That focus carries over to the deposit options in Nevada. The only universal deposit method is an in-person deposit at the app’s home sportsbook.
Other than that, options are a bit scarce. Three casinos – Westgate, Station Casinos, and MGM Resorts – offer debit cards that can accept credit cards, other debit cards, or electronic fund transfers.
Aside from that, the only other option is using PayNearMe for a William Hill deposit. PayNearMe is a bill pay service that operates through 7 – Eleven, of all places. Players can also deposit cash directly into William Hill self-service kiosks.
The defining characteristic of European sportsbook banking is the variety of options. The differences in currency and banking practices mean that European sportsbooks must have at least one option for every country.
Take 888 Sport, for example. A quick count of its payment methods reveals that there are 38 different ways a bettor could put money on the site.
Not every one of these works for everyone, though. Some of them are specific down to a country, such as Multibanco (Portugal) or Verkkopankki (Sweden).
Even William Hill, which is the top sportsbook operator in Nevada, offers more options overseas. It’s simply the nature of the beast.
However, with that increased flexibility comes increased complexity. Navigating the various legal situations on the European continent means that entire armies of people have to work to ensure compliance. One saving grace about the American situation is its existence under one, albeit annoying, law.
If those don’t work…
In terms of online depositing in America, there are a couple of options that you might want to consider. Some of these other methods have significant drawbacks, like fees or compliance issues, that make the process more onerous than necessary.
So, the first recommendation is Neteller. Neteller has worked in the payment business since 1999. It is also virtually universal in the American market. Its fees are fairly low, and there’s little to no concern about security.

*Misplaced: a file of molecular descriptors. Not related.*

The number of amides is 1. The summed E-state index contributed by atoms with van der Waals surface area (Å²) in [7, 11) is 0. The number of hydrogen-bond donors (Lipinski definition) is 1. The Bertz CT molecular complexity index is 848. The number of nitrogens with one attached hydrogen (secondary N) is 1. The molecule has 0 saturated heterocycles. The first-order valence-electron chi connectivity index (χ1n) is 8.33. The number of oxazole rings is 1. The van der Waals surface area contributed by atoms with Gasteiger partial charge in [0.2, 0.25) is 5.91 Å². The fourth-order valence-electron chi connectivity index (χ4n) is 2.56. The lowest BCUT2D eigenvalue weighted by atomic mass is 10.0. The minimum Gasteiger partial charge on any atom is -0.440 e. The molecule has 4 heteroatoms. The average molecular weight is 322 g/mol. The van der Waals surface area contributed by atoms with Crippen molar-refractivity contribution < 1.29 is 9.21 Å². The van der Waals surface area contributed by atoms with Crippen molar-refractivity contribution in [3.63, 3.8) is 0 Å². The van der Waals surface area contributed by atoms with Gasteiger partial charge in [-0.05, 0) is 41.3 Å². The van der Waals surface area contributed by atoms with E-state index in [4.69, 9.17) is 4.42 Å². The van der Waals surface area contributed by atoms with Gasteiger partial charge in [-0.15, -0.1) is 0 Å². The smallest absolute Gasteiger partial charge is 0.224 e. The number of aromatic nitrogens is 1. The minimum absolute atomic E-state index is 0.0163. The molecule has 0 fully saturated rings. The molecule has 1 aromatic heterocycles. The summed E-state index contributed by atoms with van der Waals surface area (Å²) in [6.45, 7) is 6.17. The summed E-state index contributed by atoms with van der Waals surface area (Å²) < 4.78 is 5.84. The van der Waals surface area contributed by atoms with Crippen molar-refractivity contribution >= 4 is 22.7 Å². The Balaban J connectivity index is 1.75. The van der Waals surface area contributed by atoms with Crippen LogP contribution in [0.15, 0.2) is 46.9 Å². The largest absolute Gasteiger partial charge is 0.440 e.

The other recommended option if PayPal and Neteller aren’t available is a prepaid debit card. Other than that, there’s no substitute for depositing cash at the cage. If you don’t mind the inconvenience, there’s no question that the deposit will go through.
It’s simply a matter of choosing the right option for you.
Downtown Las Vegas received some big sports betting news last week, as D Las Vegas President and CEO Derek Stevens announced new forthcoming sportsbooks for the Fremont Street area.
Stevens will introduce three new sportsbook and entertainment venues throughout his downtown Vegas properties. The Golden Gate Hotel & Casino will serve as a prototype for the new developments, which will feature a multi-level venue and stadium-style seating. The Golden Gate is also expected to feature the largest single screen television in the city and numerous other HD screens and personalized customer service kiosks. The company is also developing a mobile sports app to complement the entire project.
“The State of Nevada, and specifically Las Vegas, has always been the hub for sports wagering in the United States and with the recent Supreme Court ruling, we believe sports wagering will accelerate tremendously,” Stevens says.
The book is expected to open in the third quarter of 2019.
Major downtown projects
After the Golden Gate facility is complete, sports venues will also be built at the new 18 Fremont project and then at the D Las Vegas, which serve as the hub for the sportsbook. 18 Fremont is a working name using the new property’s address.
“It’s something that we’ve always wanted to do,” Stevens told TheLines about entering the market. “But when we just had the Golden Gate and the D, we never thought we had a base big enough to justify getting into the business. Now that we’re building our third hotel casino, we need to be in the sportsbook business.”